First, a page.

How to Prevent Obesity

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Obesity is a global health epidemic with more than 650 million people affected worldwide, according to the World Health Organization 2016 statistics. The disease is characterized by excessive body fat and due to an imbalance of energy consumed to calories expended.

Like many chronic conditions, obesity is preventable with a healthy lifestyle. The strategies for prevention are also strategies for treatment if you are already overweight or obese.


Obesity can be prevented by following basic principles of healthy eating. Here are simple changes you can make to your eating habits that will help you lose weight and prevent obesity.

  • Eat Five a Day. Focus on eating at least five to seven servings of whole fruits and vegetables every day. Fruits and vegetables constitute low-calorie foods. According to the World Health Organization (WHO), there is convincing evidence that eating fruits and vegetables decreases the risk of obesity. They contain higher amounts of dietary fiber and other nutrients, they are associated with a lower risk for diabetes and insulin resistance. For the same reasons, they also make people feel full with fewer calories, thus helping to prevent weight gain.
  • Avoid Proceed Food. Highly processed foods, like white bread and many boxed snack foods, are a common source of empty calories, and those calories can add up quickly. What's more, a 2019 study published in Cell Metabolism found, calorie for calorie, processed foods leads to weight gain while unprocessed foods promote weight loss.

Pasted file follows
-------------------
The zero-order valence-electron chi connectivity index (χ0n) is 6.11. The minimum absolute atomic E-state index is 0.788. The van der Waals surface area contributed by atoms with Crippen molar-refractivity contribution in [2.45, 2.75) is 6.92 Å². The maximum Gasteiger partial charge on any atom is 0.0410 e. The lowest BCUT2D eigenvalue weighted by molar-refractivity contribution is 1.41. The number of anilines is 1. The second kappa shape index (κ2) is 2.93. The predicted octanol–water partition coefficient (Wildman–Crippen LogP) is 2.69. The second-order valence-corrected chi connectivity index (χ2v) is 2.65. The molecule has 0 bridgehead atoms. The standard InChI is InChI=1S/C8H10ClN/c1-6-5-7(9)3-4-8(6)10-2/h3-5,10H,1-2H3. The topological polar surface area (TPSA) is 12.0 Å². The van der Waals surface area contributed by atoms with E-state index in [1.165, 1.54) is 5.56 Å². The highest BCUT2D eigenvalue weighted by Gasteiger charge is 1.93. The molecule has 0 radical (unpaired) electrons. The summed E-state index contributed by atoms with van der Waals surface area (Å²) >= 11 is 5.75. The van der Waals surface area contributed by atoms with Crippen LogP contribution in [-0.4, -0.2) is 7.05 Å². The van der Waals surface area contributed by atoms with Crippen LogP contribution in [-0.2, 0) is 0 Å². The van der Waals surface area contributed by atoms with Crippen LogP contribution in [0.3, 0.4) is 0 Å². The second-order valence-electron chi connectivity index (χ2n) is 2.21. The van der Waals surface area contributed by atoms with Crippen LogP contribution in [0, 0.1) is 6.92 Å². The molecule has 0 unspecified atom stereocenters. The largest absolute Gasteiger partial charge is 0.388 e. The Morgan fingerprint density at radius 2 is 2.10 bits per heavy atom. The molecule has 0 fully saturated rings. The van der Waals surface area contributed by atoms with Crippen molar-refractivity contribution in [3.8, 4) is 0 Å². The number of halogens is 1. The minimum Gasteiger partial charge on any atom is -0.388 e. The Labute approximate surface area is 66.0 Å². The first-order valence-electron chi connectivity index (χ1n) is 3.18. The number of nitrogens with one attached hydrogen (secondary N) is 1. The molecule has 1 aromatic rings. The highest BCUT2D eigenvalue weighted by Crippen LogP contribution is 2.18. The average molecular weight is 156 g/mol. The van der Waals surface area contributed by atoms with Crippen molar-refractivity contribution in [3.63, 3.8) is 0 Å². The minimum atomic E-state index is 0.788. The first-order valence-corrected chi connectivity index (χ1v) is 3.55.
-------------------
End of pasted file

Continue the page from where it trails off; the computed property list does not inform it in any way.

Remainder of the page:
• Reduce Sugar Consumption. It is important to keep your intake of added sugars low. The American Heart Association recommends that the intake of added sugar not exceed 6 teaspoons daily for women and 9 teaspoons daily for men. Major sources of added sugar to avoid include sugary beverages, including sodas and energy or sports drinks; grain desserts like pies, cookies, and cakes; fruit drinks (which are seldom 100 percent fruit juice); candy; and dairy desserts like ice cream.
  • Limit Artificial Sweeteners. Artificial sweeteners are to be avoided, as those have been linked to obesity and diabetes. If you feel you must use a sweetener, opt for a small amount of honey, which is a natural alternative and has been shown to have antimicrobial properties.
  • Skip Saturated Fats. A 2018 study published in the journal Biomedica shows that eating a foods high in saturated fat contributes to obesity. Focus instead on sources of healthy fats (monounsaturated and polyunsaturated fats), like avocados, olive oil, and tree nuts.
  • Sip Wisely. Drink more water and eliminate all sugared beverages from your diet. Make water your go-to beverage; unsweetened tea and coffee are fine, too. Avoid energy drinks or sports drinks, which not only contain an overwhelming amount of added sugar, but have been shown (in the case of energy drinks) to pose potential dangers to the cardiovascular system.
  • Cook at Home. Studies that have looked at the frequency of home meal preparation have found that both men and women who prepared meals at home were less likely to gain weight. They were also less likely to develop type 2 diabetes.
  • Try a Plant-Based Diet. Eating a plant-based diet has been associated with greater overall health and much lower rates of obesity. To achieve this, fill your plate with whole vegetables and fruits at every meal. For snacks, eat unsalted nuts such as almonds, cashews, walnuts, and pistachios (all associated with heart health). Go easy (or eliminate altogether) protein sources that are heavy in saturated fats, such as red meat and dairy.